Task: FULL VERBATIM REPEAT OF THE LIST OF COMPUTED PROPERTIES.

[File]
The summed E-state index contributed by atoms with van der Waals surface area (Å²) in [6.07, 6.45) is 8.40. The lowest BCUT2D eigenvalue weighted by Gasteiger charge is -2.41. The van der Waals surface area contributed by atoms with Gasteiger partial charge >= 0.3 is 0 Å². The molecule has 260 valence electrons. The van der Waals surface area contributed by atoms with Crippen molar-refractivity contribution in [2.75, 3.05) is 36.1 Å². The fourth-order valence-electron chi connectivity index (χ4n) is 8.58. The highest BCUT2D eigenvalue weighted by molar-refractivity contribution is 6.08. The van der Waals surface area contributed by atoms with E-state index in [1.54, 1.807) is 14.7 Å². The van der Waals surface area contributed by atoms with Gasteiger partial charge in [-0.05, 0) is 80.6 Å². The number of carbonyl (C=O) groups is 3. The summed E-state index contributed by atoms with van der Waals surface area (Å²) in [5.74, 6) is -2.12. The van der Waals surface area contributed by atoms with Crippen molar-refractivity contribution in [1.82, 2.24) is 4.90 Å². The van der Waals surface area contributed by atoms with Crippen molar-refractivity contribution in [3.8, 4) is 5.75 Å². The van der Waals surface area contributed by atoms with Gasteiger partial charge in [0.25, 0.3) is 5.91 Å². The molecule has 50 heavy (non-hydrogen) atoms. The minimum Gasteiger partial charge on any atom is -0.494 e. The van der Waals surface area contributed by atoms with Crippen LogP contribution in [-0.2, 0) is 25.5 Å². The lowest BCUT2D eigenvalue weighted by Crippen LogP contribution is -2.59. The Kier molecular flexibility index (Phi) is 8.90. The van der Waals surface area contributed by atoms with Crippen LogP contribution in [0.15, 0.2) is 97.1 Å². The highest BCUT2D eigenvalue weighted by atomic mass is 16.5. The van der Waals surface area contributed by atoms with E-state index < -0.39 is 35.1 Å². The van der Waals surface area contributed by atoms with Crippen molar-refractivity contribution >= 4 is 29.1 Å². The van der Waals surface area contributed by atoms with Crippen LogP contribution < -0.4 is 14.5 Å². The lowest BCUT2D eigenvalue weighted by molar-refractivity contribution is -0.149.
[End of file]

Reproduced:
The summed E-state index contributed by atoms with van der Waals surface area (Å²) in [6.07, 6.45) is 8.40. The lowest BCUT2D eigenvalue weighted by Gasteiger charge is -2.41. The van der Waals surface area contributed by atoms with Gasteiger partial charge >= 0.3 is 0 Å². The molecule has 260 valence electrons. The van der Waals surface area contributed by atoms with Crippen molar-refractivity contribution in [2.75, 3.05) is 36.1 Å². The fourth-order valence-electron chi connectivity index (χ4n) is 8.58. The highest BCUT2D eigenvalue weighted by molar-refractivity contribution is 6.08. The van der Waals surface area contributed by atoms with E-state index in [1.54, 1.807) is 14.7 Å². The van der Waals surface area contributed by atoms with Gasteiger partial charge in [-0.05, 0) is 80.6 Å². The number of carbonyl (C=O) groups is 3. The summed E-state index contributed by atoms with van der Waals surface area (Å²) in [5.74, 6) is -2.12. The van der Waals surface area contributed by atoms with Crippen molar-refractivity contribution in [1.82, 2.24) is 4.90 Å². The van der Waals surface area contributed by atoms with Crippen molar-refractivity contribution in [3.8, 4) is 5.75 Å². The van der Waals surface area contributed by atoms with Gasteiger partial charge in [0.25, 0.3) is 5.91 Å². The molecule has 50 heavy (non-hydrogen) atoms. The minimum Gasteiger partial charge on any atom is -0.494 e. The van der Waals surface area contributed by atoms with Crippen LogP contribution in [-0.2, 0) is 25.5 Å². The lowest BCUT2D eigenvalue weighted by Crippen LogP contribution is -2.59. The Kier molecular flexibility index (Phi) is 8.90. The van der Waals surface area contributed by atoms with Crippen LogP contribution in [0.15, 0.2) is 97.1 Å². The highest BCUT2D eigenvalue weighted by atomic mass is 16.5. The van der Waals surface area contributed by atoms with E-state index < -0.39 is 35.1 Å². The van der Waals surface area contributed by atoms with Crippen molar-refractivity contribution >= 4 is 29.1 Å². The van der Waals surface area contributed by atoms with Crippen LogP contribution < -0.4 is 14.5 Å². The lowest BCUT2D eigenvalue weighted by molar-refractivity contribution is -0.149.